Massachusetts Governor Deval Patrick. (Flickr/Rappaport Center)
Massachusetts Governor Deval Patrick has rejected former Congressman Barney Frank’s request that he be appointed to fill the vacancy created by Senator John Kerry’s resignation to serve as secretary of state. Despite the fact that progressive groups urged the Frank pick for the temporary slot—arguing that the former congressman could play a critical, perhaps definitional, role in budget fights over cutting Pentagon waste and taxing speculators—the governor instead picked his former chief of staff.
The new senator, William “Mo” Cowan, has long been close to the governor, having formerly served as Patrick’s legal counsel. He’s experienced, capable and politically connected, a well-regarded lawyer who has worked not just with Patrick but also with former Governor Mitt Romney (whom Cowan helped identify judicial picks). He’ll be the state’s second African-American senator, after liberal Republican Ed Brooke, who served in the 1960s and 1970s. As a lawyer, Cowan has been active with the American Constitution Society—joining in the society’s “work to advance the progressive values and principles of the U.S. Constitution”—which counts for a lot with Americans who seek to challenge right-wing judicial activism.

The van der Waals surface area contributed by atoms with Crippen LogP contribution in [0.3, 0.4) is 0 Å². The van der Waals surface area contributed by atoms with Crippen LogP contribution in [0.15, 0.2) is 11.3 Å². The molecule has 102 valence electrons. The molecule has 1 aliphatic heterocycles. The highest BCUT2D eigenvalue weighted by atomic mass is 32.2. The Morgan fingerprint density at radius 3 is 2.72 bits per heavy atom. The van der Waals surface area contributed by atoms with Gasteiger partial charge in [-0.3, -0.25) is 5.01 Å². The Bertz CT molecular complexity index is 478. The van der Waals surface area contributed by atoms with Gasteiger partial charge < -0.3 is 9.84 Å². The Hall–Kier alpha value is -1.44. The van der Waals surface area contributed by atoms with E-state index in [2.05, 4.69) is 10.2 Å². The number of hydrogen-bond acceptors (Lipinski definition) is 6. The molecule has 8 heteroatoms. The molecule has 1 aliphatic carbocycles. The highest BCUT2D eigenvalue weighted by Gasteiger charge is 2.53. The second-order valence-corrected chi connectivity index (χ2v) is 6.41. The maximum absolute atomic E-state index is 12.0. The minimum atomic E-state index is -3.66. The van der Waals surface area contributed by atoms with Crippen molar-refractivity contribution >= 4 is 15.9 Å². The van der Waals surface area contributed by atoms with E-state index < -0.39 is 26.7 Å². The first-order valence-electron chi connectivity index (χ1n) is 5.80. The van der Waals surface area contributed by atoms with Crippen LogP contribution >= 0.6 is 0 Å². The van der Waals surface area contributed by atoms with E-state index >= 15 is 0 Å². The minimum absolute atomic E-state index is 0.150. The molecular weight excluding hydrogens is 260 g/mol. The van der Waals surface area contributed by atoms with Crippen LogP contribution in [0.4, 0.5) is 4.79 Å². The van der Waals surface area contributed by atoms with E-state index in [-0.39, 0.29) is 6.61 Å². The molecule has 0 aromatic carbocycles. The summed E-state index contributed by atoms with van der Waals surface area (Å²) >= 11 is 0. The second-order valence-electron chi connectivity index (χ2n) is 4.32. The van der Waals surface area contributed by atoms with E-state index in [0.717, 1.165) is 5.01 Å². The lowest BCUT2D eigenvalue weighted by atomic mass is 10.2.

But, as with his selection of former Democratic National Committee Paul Kirk to fill the interim vacancy created by the death of Senator Edward Kennedy, Patrick has gone with a connected insider rather than someone who is likely to shake things up in the Senate.
Patrick says he’s now got “a valued ally” in the Senate.
And there is no reason to doubt that this is the case.
But, of course, this is the problem with letting governors, be they Republicans or Democrats, appoint US senators. The Massachusetts circumstance is less troublesome than in states such as Hawaii and South Carolina, which will be represented for more than two years by recently appointed senators. A special election in June will replace Cowan with a senator chosen by the voters.
But gubernatorial appointments of senators, be they for a few months, or for a few years, make the United States Senate, never a perfectly representative body, a good deal less representative.
Cowan will join three appointed senators in the chamber during what Barney Frank correctly identified as a particularly critical period in the chamber.